the management function and the service charge funds are transferred to another agent. If the landlord is an outside investor they will have the responsibility of finding the new agent; if it is an RMC then this would fall to the directors. Again, with regard to the management agreement it may be prudent to have a termination clause should the agent go into administration or liquidation.


The important thing is not to


dither. Contact the liquidator, work with the liquidator and take positive action. However your service charge monies are held they will be with a bank which should be covered by the Financial Services Compensation Scheme (FSCS). Should that bank get into difficulties then the FSCS will pay compensation for any one depositor with that bank up to a limit of £85,000. In the case of service charge accounts the limit relates to each leaseholder’s share of the fund.


What does it all mean?


In administration: is when a person, ‘the administrator’, is appointed to manage a company’s affairs, business and property for the benefit of the creditors. The person appointed must be an insolvency practitioner and has the status of an officer of the court. The objective of administration is to: • rescue a company as a going concern; • achieve a better price for the company’s assets or otherwise realise their value more favourably for the creditors as a whole than would be likely if the company were wound up (without first being in administration); or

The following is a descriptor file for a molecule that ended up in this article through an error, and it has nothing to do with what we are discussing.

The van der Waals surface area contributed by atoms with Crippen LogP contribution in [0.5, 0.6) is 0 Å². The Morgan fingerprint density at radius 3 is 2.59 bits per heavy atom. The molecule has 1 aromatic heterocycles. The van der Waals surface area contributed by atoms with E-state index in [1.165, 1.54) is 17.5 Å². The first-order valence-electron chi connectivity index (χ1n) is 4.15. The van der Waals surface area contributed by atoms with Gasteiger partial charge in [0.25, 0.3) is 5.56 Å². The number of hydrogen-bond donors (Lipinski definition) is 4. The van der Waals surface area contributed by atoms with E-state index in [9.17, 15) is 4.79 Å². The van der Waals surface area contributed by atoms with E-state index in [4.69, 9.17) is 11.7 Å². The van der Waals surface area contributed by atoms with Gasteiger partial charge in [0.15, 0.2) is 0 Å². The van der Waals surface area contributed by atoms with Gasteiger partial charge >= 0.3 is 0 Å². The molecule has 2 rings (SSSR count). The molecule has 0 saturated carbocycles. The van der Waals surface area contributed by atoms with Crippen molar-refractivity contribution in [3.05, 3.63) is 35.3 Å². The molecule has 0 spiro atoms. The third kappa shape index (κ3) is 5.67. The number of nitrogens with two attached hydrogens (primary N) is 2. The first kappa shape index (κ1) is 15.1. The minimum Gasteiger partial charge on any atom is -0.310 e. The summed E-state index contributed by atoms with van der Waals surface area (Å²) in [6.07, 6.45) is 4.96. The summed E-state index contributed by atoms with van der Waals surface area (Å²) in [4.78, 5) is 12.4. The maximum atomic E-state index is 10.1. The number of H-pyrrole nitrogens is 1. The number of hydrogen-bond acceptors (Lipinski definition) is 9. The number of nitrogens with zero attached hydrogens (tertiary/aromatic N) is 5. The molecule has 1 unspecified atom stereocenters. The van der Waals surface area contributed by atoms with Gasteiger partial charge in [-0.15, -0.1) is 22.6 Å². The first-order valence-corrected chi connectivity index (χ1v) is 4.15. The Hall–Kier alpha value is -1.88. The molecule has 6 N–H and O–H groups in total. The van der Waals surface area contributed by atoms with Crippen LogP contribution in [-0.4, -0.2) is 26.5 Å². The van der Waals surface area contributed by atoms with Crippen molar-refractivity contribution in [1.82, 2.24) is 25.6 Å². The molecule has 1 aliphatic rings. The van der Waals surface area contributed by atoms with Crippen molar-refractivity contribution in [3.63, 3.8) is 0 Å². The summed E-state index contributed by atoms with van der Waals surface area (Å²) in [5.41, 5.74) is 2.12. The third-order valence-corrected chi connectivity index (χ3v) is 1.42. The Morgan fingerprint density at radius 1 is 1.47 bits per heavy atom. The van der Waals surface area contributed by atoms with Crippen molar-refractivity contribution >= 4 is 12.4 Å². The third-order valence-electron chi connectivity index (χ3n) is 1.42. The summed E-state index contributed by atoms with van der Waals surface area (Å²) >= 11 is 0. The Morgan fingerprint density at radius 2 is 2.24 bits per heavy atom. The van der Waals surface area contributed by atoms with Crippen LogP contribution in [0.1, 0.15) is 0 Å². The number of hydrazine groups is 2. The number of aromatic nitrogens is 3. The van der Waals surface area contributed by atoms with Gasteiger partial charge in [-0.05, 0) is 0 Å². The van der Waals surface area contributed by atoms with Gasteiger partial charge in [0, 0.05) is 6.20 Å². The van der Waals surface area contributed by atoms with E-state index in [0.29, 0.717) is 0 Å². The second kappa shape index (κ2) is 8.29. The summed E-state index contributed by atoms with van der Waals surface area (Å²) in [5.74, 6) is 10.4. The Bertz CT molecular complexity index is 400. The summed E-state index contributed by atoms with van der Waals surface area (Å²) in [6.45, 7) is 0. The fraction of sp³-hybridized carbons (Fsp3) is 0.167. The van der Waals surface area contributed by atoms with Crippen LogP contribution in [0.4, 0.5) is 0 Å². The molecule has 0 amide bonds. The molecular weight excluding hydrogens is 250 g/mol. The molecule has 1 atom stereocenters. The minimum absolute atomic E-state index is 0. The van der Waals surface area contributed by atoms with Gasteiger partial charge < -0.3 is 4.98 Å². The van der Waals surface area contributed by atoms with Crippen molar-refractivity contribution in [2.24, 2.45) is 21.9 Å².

• in certain circumstances, realise the value of property in order to pay one or more preferential creditors.


A receiver: may take many forms and their powers vary according to the terms of their appointment. An administrative receiver is a receiver or manager of the whole, or most of a company’s property who is appointed by or on behalf of the holders of any debentures of the company secured by a floating


charge. He or she has the power to sell (or otherwise realise) the assets covered by the floating charge and apply the proceeds to the debt owed to the charge- holder. Receivers who are not administrative receivers may be appointed in other circumstances. For example, under powers contained in an instrument or document creating a charge over a company’s property, a receiver or manager may be appointed until the debt is recovered. Receivers may also be appointed under the Law of Property Act 1925.


Compulsory liquidation: of a company is when the company is ordered by a court to be wound up. The High Court, or a county court with the appropriate jurisdiction, may order the winding-up of a company. This may be, for example, on the petition of a creditor or creditors on the grounds that the company cannot pay its debts.


A full explanation of these terms is contained in Liquidation and insolvency GP08 – May 2010 downloadable from www.companieshouse.gov.uk


www.flat-living.co.uk 11


Page 1  |  Page 2  |  Page 3  |  Page 4  |  Page 5  |  Page 6  |  Page 7  |  Page 8  |  Page 9  |  Page 10  |  Page 11  |  Page 12  |  Page 13  |  Page 14  |  Page 15  |  Page 16  |  Page 17  |  Page 18  |  Page 19  |  Page 20  |  Page 21  |  Page 22  |  Page 23  |  Page 24  |  Page 25  |  Page 26  |  Page 27  |  Page 28  |  Page 29  |  Page 30  |  Page 31  |  Page 32  |  Page 33  |  Page 34  |  Page 35  |  Page 36  |  Page 37  |  Page 38  |  Page 39  |  Page 40  |  Page 41  |  Page 42  |  Page 43  |  Page 44  |  Page 45  |  Page 46  |  Page 47  |  Page 48  |  Page 49  |  Page 50  |  Page 51  |  Page 52  |  Page 53  |  Page 54  |  Page 55
Produced with Yudu - www.yudu.com